I need help slowing down a remote control car.

Thread Starter

GutoSoares

Joined Sep 25, 2020
5
So, i attached a 12v battery to a remote control car to make a model. The model has a switch that turns the car on, however, the 12v makes the car spin insanely fast, so i am now trying to slow it down. I tried reducing the battery voltage to 9v using a few resistors, but for some reason the car did not even start up. Then, i tried reducing the battery voltage to 6v, and still nothing. A while later, i made an improvised 7v battery using two 3.7v LIPO batteries. I connected both in series and once again, the car didn't start up. After that i made another 7v battery, and connected it to the other 7v battery to double its amperage. After doing that, the car started up. I then tried to do the same thing to the 12v battery (connect both in parallel to double their amperage) and then reduce their voltage, and it didn't work. Can anyone help me? (by the way, im an absolute newbie with electronics).
 

MrSoftware

Joined Oct 29, 2013
1,912
Read the docs on the speed controller. Some turn the car off when the battery discharges past a specific voltage, to prevent damage to the battery. Some models also allow you to adjust the cut-off voltage. You have to read the docs to see what you're working with. Or start googling the part numbers or model numbers if you don't have any docs.
 

Thread Starter

GutoSoares

Joined Sep 25, 2020
5
Read the docs on the speed controller. Some turn the car off when the battery discharges past a specific voltage, to prevent damage to the battery. Some models also allow you to adjust the cut-off voltage. You have to read the docs to see what you're working with. Or start googling the part numbers or model numbers if you don't have any docs.
Im gonna search for the docs, but i don't think it has any. It is a cheap AA battery remote control car
 

Audioguru again

Joined Oct 21, 2019
1,914
You do not use a resistor to slow an electric motor. The motor is stalled when it starts and then it draws a very high current. The high current will simply heat the resistor and the motor does not start running. Also with a resistor then the motor will slow down and maybe stop when it has some work to do.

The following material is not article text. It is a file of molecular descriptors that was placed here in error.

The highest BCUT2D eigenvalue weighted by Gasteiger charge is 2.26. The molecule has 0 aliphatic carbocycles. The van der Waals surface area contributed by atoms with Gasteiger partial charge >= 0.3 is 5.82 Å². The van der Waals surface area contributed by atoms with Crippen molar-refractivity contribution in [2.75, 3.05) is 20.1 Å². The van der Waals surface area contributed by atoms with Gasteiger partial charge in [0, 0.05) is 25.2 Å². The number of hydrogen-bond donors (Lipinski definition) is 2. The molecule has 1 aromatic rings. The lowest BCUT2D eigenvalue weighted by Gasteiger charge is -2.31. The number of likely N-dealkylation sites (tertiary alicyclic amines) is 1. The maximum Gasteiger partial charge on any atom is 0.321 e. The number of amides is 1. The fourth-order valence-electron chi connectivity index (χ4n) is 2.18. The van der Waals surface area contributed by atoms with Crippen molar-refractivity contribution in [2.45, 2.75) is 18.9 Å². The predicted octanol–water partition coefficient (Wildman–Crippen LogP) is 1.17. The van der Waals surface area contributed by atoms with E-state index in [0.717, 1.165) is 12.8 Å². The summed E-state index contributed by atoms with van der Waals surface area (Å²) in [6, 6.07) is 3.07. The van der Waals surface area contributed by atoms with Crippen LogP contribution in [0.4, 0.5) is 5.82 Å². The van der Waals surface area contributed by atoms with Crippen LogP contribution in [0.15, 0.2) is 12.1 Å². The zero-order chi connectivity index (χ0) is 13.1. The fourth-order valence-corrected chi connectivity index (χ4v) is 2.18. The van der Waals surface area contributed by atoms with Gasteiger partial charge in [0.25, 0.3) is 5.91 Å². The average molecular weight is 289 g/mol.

Your 3.7V Lithium batteries probably were not fully charged (to 4.2V each).
An electric motor speed controller uses Pulse Width Modulation (look in Google for it).
 

Thread Starter

GutoSoares

Joined Sep 25, 2020
5
You do not use a resistor to slow an electric motor. The motor is stalled when it starts and then it draws a very high current. The high current will simply heat the resistor and the motor does not start running. Also with a resistor then the motor will slow down and maybe stop when it has some work to do.

Your 3.7V Lithium batteries probably were not fully charged (to 4.2V each).
An electric motor speed controller uses Pulse Width Modulation (look in Google for it).
Oh, so is there another way to make it run slower in the 12v battery? By the way, i forgot to mention: the car will be in a platform, it will not move.
 
Last edited:

MrSoftware

Joined Oct 29, 2013
1,912
Ah ok, then I'm siding with the comments above about resistors, you're probably using too big of a resistor. You can use a low impedance power resistor, but it's going to waste a lot of energy to heat. Some sort of PWM DC motor controller would be more efficient. What are your requirements, are you able to install a whole different motor controller if you need to? There are PWM motor controllers for cheap at stores like eBay, something like this would probably work, assuming it fits your needs (you lose the remote control capability, is that OK?):

https://www.ebay.com/itm/6V-12V-2A-30W-DC-Motor-Speed-Controller-PWM-Adjustable-Variable-Driver-Switch/121924096947?epid=1438777904&hash=item1c633e13b3:g:odEAAOSwfZhXNWjA
 

Thread Starter

GutoSoares

Joined Sep 25, 2020
5
Ah ok, then I'm siding with the comments above about resistors, you're probably using too big of a resistor. You can use a low impedance power resistor, but it's going to waste a lot of energy to heat. Some sort of PWM DC motor controller would be more efficient. What are your requirements, are you able to install a whole different motor controller if you need to? There are PWM motor controllers for cheap at stores like eBay, something like this would probably work, assuming it fits your needs (you lose the remote control capability, is that OK?):

https://www.ebay.com/itm/6V-12V-2A-30W-DC-Motor-Speed-Controller-PWM-Adjustable-Variable-Driver-Switch/121924096947?epid=1438777904&hash=item1c633e13b3:g:odEAAOSwfZhXNWjA
Oh yeah, i forgot to mention, the car is going to be fixated in a base plate, and it is supposed to just turn on with a switch. I do not need the remote control part working
 

camerart

Joined Feb 25, 2013
2,109
Oh yeah, i forgot to mention, the car is going to be fixated in a base plate, and it is supposed to just turn on with a switch. I do not need the remote control part working
Hi G,
Are you able to open up the car and take a photo, so we can see the workings?
Camerart.
 

Tonyr1084

Joined Sep 24, 2015
5,070
Wire a battery directly to the motor. Use a switch to turn it on and off. If the motor is designed to run on 12V and you want it for display only, using 6V, 4.5V or less will spin the wheels slower. You might - depending on the motor - be able to power it from an old cell phone wall wart.
 
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